Writes can also be fast with a B-Tree as there are no page reads/writes to/form storage when the working set is cached and background page write back is fast enough. In that case the only IO work in the foreground is the optional redo log fsync.

Page write back is the primary deferred cost for a B-Tree write. Most of my B-Tree experience is with InnoDB which does fuzzy checkpoint. The goal is to flush dirty pages before the current redo log segment gets full. Using larger redo log segments lets InnoDB defer write back for a longer time increasing the chance that more transactions will modify the page -- reducing write amplification and helping performance.

Purge can be an additional deferred cost for a B-Tree write. I use the InnoDB name here as Postgres calls this vacuum. This is the process of reclaiming space from deleted rows that are no longer visible by open MVCC snapshots. The LSM equivalent of purge is checking the open snapshot list during compaction for KV pairs that are not the latest version of a given key to determine whether that version is still needed.

When write back and purge are fast enough then write stalls should be infrequent with a B-Tree. But write back isn't always fast enough. A B-Tree write stall occurs when a write transaction must read a page into the buffer pool prior to modifying that page but 1) the buffer pool is full and 2) write back must be done for a dirty page before the memory can be reused.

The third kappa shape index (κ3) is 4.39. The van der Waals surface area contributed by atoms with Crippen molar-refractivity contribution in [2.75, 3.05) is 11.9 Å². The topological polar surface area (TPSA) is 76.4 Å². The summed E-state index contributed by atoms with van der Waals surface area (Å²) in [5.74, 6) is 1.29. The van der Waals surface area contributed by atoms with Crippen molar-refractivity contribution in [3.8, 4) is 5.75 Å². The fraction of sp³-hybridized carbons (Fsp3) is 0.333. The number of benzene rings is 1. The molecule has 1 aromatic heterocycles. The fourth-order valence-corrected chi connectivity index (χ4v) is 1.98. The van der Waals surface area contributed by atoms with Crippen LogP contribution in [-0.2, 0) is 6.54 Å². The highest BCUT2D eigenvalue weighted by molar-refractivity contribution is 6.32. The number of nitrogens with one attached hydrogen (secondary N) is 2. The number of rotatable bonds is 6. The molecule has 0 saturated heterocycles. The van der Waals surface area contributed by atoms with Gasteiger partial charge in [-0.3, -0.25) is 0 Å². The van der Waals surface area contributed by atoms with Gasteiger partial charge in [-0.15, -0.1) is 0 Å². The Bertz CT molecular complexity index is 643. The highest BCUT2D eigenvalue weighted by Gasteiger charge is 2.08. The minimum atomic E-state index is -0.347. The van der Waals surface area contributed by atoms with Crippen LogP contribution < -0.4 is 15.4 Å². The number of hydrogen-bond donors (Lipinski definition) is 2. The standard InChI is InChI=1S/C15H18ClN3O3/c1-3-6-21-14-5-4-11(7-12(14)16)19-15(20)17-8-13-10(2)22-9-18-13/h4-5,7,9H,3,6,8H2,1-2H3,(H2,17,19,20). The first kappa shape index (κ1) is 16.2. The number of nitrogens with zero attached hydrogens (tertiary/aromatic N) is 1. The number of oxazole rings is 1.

A few other comments that didn't have a place above:
  • In this post I assume the B-Tree uses no-force, but there is at least one nice OSS B-Tree that uses force.
  • Making commit slower is another way to throttle writes and reduce the chance of stalled writes. Examples of this include redo log fsync, semisync or synchronous replication.
  • The InnoDB change buffer is a wonderful feature that reduces the IO overhead for write-heavy workloads.
  • NAND flash GC stalls are another source of write stalls. I wish more were written about this topic.
  • Stalls during TRIM when using an LSM with NAND flash are another source of stalls. I wish there were more TRIM benchmarks. Smart friends tell me that NAND flash devices vary widely in their ability to handle TRIM. And they display different stall behavior when their TRIM capacity has been exceeded. Some of us were spoiled by FusionIO.


  1. How much of write variance in LSM's is due to overcommitted throughput? For every insert into an LSM, one must perform about log N inserts at higher levels of the LSM, where N is the size of the data set. I have a feeling (unsupported by any evidence) that many LSM implementations simply blast as much as they can into L0, and don't worry about the write debt that they have accumulated. How much of the variance would be solved if for every insert one really did those log N operations at the other layers of the LSM: that is pay the debt as you go?